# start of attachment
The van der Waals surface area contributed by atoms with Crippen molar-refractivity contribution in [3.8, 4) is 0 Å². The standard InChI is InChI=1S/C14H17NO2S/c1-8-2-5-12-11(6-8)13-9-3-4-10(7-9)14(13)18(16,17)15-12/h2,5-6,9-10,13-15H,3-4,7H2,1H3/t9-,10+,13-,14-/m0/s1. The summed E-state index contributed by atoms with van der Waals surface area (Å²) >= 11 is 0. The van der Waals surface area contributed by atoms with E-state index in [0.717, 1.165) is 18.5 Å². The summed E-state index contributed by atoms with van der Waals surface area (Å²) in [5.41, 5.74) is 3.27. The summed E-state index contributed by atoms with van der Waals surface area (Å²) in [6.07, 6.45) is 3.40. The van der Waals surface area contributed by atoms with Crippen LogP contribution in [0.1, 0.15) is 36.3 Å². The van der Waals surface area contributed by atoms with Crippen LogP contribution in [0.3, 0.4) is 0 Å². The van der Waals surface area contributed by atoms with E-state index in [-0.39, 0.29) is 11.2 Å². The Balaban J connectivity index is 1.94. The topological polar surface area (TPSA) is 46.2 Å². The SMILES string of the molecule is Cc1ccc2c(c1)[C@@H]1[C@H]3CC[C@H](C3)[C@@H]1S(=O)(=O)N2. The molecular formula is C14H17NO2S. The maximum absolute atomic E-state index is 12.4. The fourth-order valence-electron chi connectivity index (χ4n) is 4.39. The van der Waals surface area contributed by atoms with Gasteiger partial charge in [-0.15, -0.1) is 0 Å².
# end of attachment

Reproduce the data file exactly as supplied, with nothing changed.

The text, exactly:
The van der Waals surface area contributed by atoms with Crippen molar-refractivity contribution in [3.8, 4) is 0 Å². The standard InChI is InChI=1S/C14H17NO2S/c1-8-2-5-12-11(6-8)13-9-3-4-10(7-9)14(13)18(16,17)15-12/h2,5-6,9-10,13-15H,3-4,7H2,1H3/t9-,10+,13-,14-/m0/s1. The summed E-state index contributed by atoms with van der Waals surface area (Å²) >= 11 is 0. The van der Waals surface area contributed by atoms with E-state index in [0.717, 1.165) is 18.5 Å². The summed E-state index contributed by atoms with van der Waals surface area (Å²) in [5.41, 5.74) is 3.27. The summed E-state index contributed by atoms with van der Waals surface area (Å²) in [6.07, 6.45) is 3.40. The van der Waals surface area contributed by atoms with Crippen LogP contribution in [0.1, 0.15) is 36.3 Å². The van der Waals surface area contributed by atoms with Crippen LogP contribution in [0.3, 0.4) is 0 Å². The van der Waals surface area contributed by atoms with E-state index in [-0.39, 0.29) is 11.2 Å². The Balaban J connectivity index is 1.94. The topological polar surface area (TPSA) is 46.2 Å². The SMILES string of the molecule is Cc1ccc2c(c1)[C@@H]1[C@H]3CC[C@H](C3)[C@@H]1S(=O)(=O)N2. The molecular formula is C14H17NO2S. The maximum absolute atomic E-state index is 12.4. The fourth-order valence-electron chi connectivity index (χ4n) is 4.39. The van der Waals surface area contributed by atoms with Gasteiger partial charge in [-0.15, -0.1) is 0 Å².